As your cervix ripens, the mucus plug might start to come away. You might notice an increase in vaginal discharge, which looks like jelly and might be tinged with pink if your cervix has started to dilate slightly. 

You also might be feeling different emotionally. Impatient, restless, teary, obsessed with cleaning the house. Mood swings are a really big indicator you’re making the shift from pregnant to transitioning to motherhood. 

What can I do to prepare for labour?

First, let’s be clear – we encourage women who are having a healthy, normal pregnancy to embrace these last weeks and be patient with their baby and body. 

There is no need to hurry things along. Your baby is putting on the finishing touches and will chose his or her birth day when all is ready. Labour will begin when it is time for you to meet your baby. 

To allow your busy mind to step back and make way for your birthing brain, you might like to try one or any of these tips to prepare for labour:

#1: Practise relaxation techniques

Probably one of the most valuable techniques you can learn through pregnancy is how to release and let go. Relaxation encompasses not just the physical, but also the mental and emotional tensions we place on ourselves. 

Often the unconscious mind has absorbed all the stories about birth, positive and negative. This on top of facing a pandemic that is shifting how birth might look at your chosen birthplace, can increase your feelings of anxiety. 

It’s important to actively support your mental health at this time. Switch off or limit social media and the news, get plenty of sleep so you’re refreshed each day. 

Learning to breathe slowly and deeply helps your body and mind to seer into calm waters, preventing tension in your muscles, reducing stress hormones that might interfere with the hormonal shift needed for labour to begin. 

#2: Massage to prepare for labour

Massage therapy has incredible benefits for women during pregnancy, especially in the last trimester. It encourages the production of oxytocin, the love hormone we release when feeling good. Oxytocin promotes contractions of the uterus, so it’s a key ingredient in getting baby from inside to outside!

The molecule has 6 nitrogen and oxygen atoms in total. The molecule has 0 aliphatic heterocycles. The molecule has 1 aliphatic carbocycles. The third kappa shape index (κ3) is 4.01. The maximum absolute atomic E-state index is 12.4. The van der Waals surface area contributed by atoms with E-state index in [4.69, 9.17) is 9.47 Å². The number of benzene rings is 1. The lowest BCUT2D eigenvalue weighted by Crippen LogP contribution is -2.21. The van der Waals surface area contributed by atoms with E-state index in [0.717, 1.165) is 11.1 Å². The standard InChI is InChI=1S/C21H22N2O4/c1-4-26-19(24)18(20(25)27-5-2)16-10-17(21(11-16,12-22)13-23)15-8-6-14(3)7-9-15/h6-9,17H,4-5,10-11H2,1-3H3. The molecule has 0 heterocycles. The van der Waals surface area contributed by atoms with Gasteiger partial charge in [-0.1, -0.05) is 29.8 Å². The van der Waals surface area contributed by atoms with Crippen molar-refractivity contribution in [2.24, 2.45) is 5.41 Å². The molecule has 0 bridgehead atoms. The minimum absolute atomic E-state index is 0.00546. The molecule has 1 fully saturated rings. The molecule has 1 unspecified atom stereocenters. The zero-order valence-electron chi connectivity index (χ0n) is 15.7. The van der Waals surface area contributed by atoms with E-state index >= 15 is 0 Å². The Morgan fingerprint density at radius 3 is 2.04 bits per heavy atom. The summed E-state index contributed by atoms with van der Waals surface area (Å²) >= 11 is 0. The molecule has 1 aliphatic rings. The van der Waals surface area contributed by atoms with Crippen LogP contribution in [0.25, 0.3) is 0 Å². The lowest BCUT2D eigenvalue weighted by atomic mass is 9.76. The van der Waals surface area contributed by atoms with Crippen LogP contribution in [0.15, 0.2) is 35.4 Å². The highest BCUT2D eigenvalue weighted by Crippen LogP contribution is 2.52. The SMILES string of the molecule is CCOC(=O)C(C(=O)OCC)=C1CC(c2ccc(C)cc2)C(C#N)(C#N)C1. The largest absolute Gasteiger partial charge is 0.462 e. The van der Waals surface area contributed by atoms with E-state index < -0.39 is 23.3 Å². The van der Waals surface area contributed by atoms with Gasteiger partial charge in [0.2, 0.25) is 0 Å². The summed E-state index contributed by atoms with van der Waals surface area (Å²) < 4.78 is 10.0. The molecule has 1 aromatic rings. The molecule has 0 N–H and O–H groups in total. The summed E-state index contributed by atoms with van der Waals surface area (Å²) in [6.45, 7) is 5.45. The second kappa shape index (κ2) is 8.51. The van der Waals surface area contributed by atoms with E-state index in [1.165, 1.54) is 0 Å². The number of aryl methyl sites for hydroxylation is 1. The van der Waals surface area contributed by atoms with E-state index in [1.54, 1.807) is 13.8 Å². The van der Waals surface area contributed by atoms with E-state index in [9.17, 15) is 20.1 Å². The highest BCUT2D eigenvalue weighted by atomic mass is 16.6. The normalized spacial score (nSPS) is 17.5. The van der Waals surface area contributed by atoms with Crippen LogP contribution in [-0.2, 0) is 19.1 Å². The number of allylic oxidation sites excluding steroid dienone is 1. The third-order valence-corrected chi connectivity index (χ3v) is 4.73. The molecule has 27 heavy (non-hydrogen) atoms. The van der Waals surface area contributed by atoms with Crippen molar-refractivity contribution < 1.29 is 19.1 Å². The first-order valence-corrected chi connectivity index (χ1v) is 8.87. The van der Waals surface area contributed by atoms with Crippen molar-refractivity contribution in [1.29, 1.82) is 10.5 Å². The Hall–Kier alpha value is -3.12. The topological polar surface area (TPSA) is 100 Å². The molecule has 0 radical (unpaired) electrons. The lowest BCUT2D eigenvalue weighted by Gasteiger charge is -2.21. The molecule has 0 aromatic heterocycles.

Massage therapy in late pregnancy has another really important effect. Sometimes babies are tucked up in positions which aren’t ideal for birth. This might change during labour but it can be something that causes worry or anxiety beforehand, increasing stress hormones which work against oxytocin. 

Preparing your body for labour with massage therapy can stimulate acupressure points that assist with cervical dilation and contractions by boosting oxytocin levels too. 

Nurtured Birth offers massage therapy that addresses functional issues preventing your baby from getting into the optimal position for birth. Releasing muscle tension will create the space your baby needs to move into the pelvis, or to rotate from breech, posterior or even tuck their chin in! We also offer Shiatsu massage for labour preparation, which utilises specific acupressure points. 

Get in touch with us to book a massage session to start preparing for labour by contacting us here

#3: Nourish your body 

Labour is like running a marathon –  it uses up a lot of energy and you need some key nutrients to keep your reserves well stocked. 

Your uterus is your strongest muscle, with vertical and horizontal muscle fibres intertwining to create a mighty force to birth your baby. Muscles need fuel to keep working, so ensuring your diet is nutrient dense and balanced is of great importance. 

In particular, protein is essential as it’s a building block of oxytocin, so things like bone broth and meat cooked on the bone are excellent sources. 

If you’re a vegetarian, find ways to increase your protein intake during your last weeks of pregnancy. You might like to seek the support from our naturopath at Nurtured Birth for more advice on how to best meet your protein and mineral needs. 

#4: Exercise to prepare for labour

It’s hard when you’re this pregnant to even think about moving. What if we told you exercise is one of the key factors in ensuring a normal birth, with a shorter labour? Research has shown exercise to be one of the best and easiest ways to prepare your body for labour. 

It can be as simple as a walk for half an hour each day. Get your heart rate up a bit, move those muscles and breathe in fresh air – you also up your vitamin D levels and improve your gut health at the same time! 

#5: Raspberry leaf tea

Red raspberry leaf tea is a traditional brew offered to women in their last month of pregnancy. You may have the idea it’s to induce labour but instead it acts as a tonic, preparing the uterus for labour. 

Red raspberry leaves are chock full of nutrients, such as B vitamins, iron, calcium, iron , potassium and magnesium. It’s often referred to as the woman’s herb as it contains a compound called fragarine, which tones and tightens muscles in the pelvic area, including the uterus. 

Some studies have shown women who drink red raspberry leaf tea will have shorter labours and fewer interventions.